HMS Pickle is a taste of maritime history

An intriguing slice of Bermuda’s maritime history has been making waves in England by attending nautical heritage ceremonies and anniversary celebrations.

British engineer Malcolm Nicholson’s recreation of the Bermuda schooner HMS Pickle, which brought the news of Admiral Lord Nelson’s victory and death at the Battle of Trafalgar, has been sailing around the British Isles keeping the tale and the ship’s origins alive.

Although the original Pickle sank off the Spanish port of Cadiz three years after the 1805 battle, the new Pickle that arrived in Portsmouth Naval Dockyard last September to mark the Pickle Day celebrations is an exact copy of the Bermuda schooner immortalised by its role at Trafalgar.

The new Pickle is the culmination of a painstaking two-year restoration project that Mr Nicholson embarked on after salvaging a wrecked vessel modelled on the Bermuda ship from the waters off Gibraltar.

Mr Nicholson hopes to bring his recreation of HMS Pickle back to Bermuda.

Mr Nicholson told The Royal Gazette: “I would love to bring her to Bermuda. There was some talk of getting her across for the America’s Cup but that never materialised. We weren’t ready either.

“I’m sure there would be a lot of Royal Navy sailors queuing up to make that three to four-week trip, too.”

The origins of the HMS Pickle that found fame at the Battle of Trafalgar lie in Bermuda, where she was built from cedar by the skilled craftsmen of Dockyard.

The vessel, originally called the Sting, was built as a privateer in 1799. But she was bought by the Royal Navy in the West Indies in 1800 for £2,500 and ended up replacing the older, slower HMS Pickle.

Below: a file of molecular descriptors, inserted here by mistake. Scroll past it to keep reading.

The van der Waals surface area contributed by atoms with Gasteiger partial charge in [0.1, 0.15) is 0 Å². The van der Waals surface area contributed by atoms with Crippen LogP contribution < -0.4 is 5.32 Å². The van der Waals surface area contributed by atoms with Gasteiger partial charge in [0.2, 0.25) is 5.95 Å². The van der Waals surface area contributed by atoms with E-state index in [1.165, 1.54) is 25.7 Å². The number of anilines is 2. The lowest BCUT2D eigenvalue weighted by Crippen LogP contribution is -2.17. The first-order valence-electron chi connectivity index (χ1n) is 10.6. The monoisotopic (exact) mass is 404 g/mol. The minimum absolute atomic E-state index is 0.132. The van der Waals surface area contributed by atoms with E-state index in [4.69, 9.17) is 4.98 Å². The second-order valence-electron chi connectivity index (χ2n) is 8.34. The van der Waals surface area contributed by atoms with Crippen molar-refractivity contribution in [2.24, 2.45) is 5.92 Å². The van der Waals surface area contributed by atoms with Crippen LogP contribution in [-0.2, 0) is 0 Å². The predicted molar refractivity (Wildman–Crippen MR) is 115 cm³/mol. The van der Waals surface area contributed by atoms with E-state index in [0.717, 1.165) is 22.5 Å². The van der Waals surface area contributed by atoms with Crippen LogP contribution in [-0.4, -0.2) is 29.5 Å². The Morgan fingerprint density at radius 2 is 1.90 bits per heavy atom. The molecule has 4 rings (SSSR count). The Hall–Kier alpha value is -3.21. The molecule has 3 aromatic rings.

The Bermuda Pickle was brought back to England to be refitted as a Royal Navy vessel and, armed with four guns, she was the smallest and fastest ship at Trafalgar.

Mr Nicholson’s recreation of HMS Pickle is an exact copy of the plans drawn up by the Royal Navy when the vessel arrival in England in 1802.

He said: “The present Pickle was built from those drawings that were taken in 1802 of that Bermuda schooner, which became the Pickle.

“We know everything about her from those designs and everything has been done correctly according to those drawings, although she now has an engine and electronic navigation equipment with the four foot-high deck removed for additional cabins.”

The designs of the Bermuda Pickle paved the way for the Navy’s Adonis class schooners.

A total of five replicas were built in the Baltic in 1995 to commemorate the tricentennial of Russian Emperor Peter the Great’s navy.

One of these ships became HM Schooner Pickle and took part in the Sea Britain celebrations in 2005 to mark the 200th anniversary of the Battle of Trafalgar.

The boat was later based in Gibraltar where she fell into disrepair before being bought by Mr Nicholson on eBay in 2014.

Mr Nicholson said: “It’s been a lot of work. Most of the refit was done in Portugal but we were able to bring her back to England in 2015.

“Since then we have taken her to various ports up and down the length of the eastern coastline for formal events.

“Most notably we were able to bring her into Portsmouth for Pickle night in September last year.

“We have other trips planned for the coming year including the 250th anniversary of Captain Cook celebrations in Whitby.

“We are trying to keep this great ship and its story alive for generations to come.”

This article was originally published in Bermuda by the Royal Gazette.
Historic ship: HMS Pickle was the smallest and fastest ship in Horatio Nelson’s fleet at Trafalgar

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